September 29wiki

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  • -fascinated with mathematics and literature and brought both to
  • Concern with generating ideas for potential writing projects.
  • Concern with generating ideas for potential writing projects.
  • September 29wiki

    1. 1. Teaching Genres <br />September 29, 2009<br />
    2. 2. Three Parts For Today . . . <br />Introduction to genre definitions<br />Place of genre in teaching English<br />Approaches to teaching genre and its connection to the four strands<br />
    3. 3. Genres<br />Genres are vague categories with no fixed boundaries, they are formed by sets of conventions, and many works cross into multiple genres by way of borrowing and recombining these conventions.<br />
    4. 4. Raymond Queneau<br />Exercises in Style<br />The simple story of a man seeing the same stranger twice in one day.<br />
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    12. 12. QueneauSonnets<br />Hundred Thousand Billion Poems<br />
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    14. 14. Teaching genres is important<br />focuses attention and teaches noticing<br />points to the history and context of the form<br />teaches habits of mind<br />develops practices for reading and writing<br />
    15. 15. Engaging Minds<br />Enabling constraints are starting places for possible paths, not routes to be followed. The space of possibilities opens up only in the actual moment of teaching. <br />They are not prescriptive (i.e., they don’t dictate what must be done), but expansive (i.e., they indicate what might be done, in part by indicating what must not be done.)<br />e.g. Ten Commandments, rules of hockey<br />
    16. 16. Randy Bomer, Time for Meaning<br />Every piece of writing, every text we read, comes to us both as a text—the piece it is—and as a kind of text—an instance of genre. And what kind of thing it is puts some limits as to what we expect to find there. Genre, an oft-overlooked cueing system in reading, constrains our prediction, and lays down a track for our reading.<br />
    17. 17. Donald Murray, Learning by Teaching<br />Most writers view the world as a fiction writer, a reporter, a poet, or a historian. The writer sees experience as a plot or a lyric poem or a news story or a chronicle. The writers uses such literary traditions to understand life.<br />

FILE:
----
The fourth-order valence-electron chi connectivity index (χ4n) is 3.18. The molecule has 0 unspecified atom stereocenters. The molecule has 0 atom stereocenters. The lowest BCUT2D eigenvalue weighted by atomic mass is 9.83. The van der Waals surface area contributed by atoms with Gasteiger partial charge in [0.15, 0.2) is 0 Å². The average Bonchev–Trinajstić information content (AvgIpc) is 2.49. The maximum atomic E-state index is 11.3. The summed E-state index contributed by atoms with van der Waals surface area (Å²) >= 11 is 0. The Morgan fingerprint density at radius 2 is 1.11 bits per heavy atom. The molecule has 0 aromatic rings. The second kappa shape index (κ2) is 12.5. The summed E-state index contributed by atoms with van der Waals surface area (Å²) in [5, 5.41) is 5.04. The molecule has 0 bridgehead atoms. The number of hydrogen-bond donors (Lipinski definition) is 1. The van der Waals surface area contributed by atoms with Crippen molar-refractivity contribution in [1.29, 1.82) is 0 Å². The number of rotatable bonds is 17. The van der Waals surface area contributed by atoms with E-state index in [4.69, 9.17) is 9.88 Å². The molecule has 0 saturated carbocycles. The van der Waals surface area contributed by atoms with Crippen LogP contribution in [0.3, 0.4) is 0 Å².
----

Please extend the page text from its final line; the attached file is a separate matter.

18. 18. Lucy Calkins, The Art of Teaching Writing<br />Students need to inhabit the genre if they are to master it .<br />
    19. 19. Randy Bomer<br />Helping students learn how to learn about different genres of writing empowers them to find a way of writing that counts in the different communities they will move through in their lives. I don’t teach poetry so that kids will remember all about writing poems and be able to do it forever. I want them to develop habits of mind related to learning a genre, so that they can learn in whatever genres they need.<br />
    20. 20. Inquiry Method<br />From Thinking Through Genre, Heather Lattimer<br />What makes this genre unique?<br />What do we need to know and be able to do in order to be successful readers of this genre?<br />How can we best interact with this text and what can we take away from it?<br />What language and structures do successful writers of this genre use, and how can that inform our own writing?<br />What processes are appropriate for gathering ideas, drafting, editing, and publishing our work in this genre?<br />
    21. 21. Teaching Multiliteracies<br />Situated effortful, meaningful practice<br />Overt instruction that introduces metalanguage to describe and interpret.<br />Critical framing to interpret the social and cultural context of particular designs of meaning.<br />Transformed practice, which puts meaning to work in other contexts.<br />
    22. 22. Genres and Curriculum Expectations<br />Develop a character who will deliver a short monologue; create the dialogue for a scene in a selected film after viewing the scene with the sound off; select and develop ideas from their journals to use in a poem; record facts from a mock press conference to use in writing a news article; read several reviews of a movie to find comments to use in a promotional poster for the movie; over the course of one week, write a series of “after-school” vignettes based on observations made at home, et. . . .; read local and community newspapers to determine local issues and choose one issue to explore in an article . . . (Gr. 12 College)<br />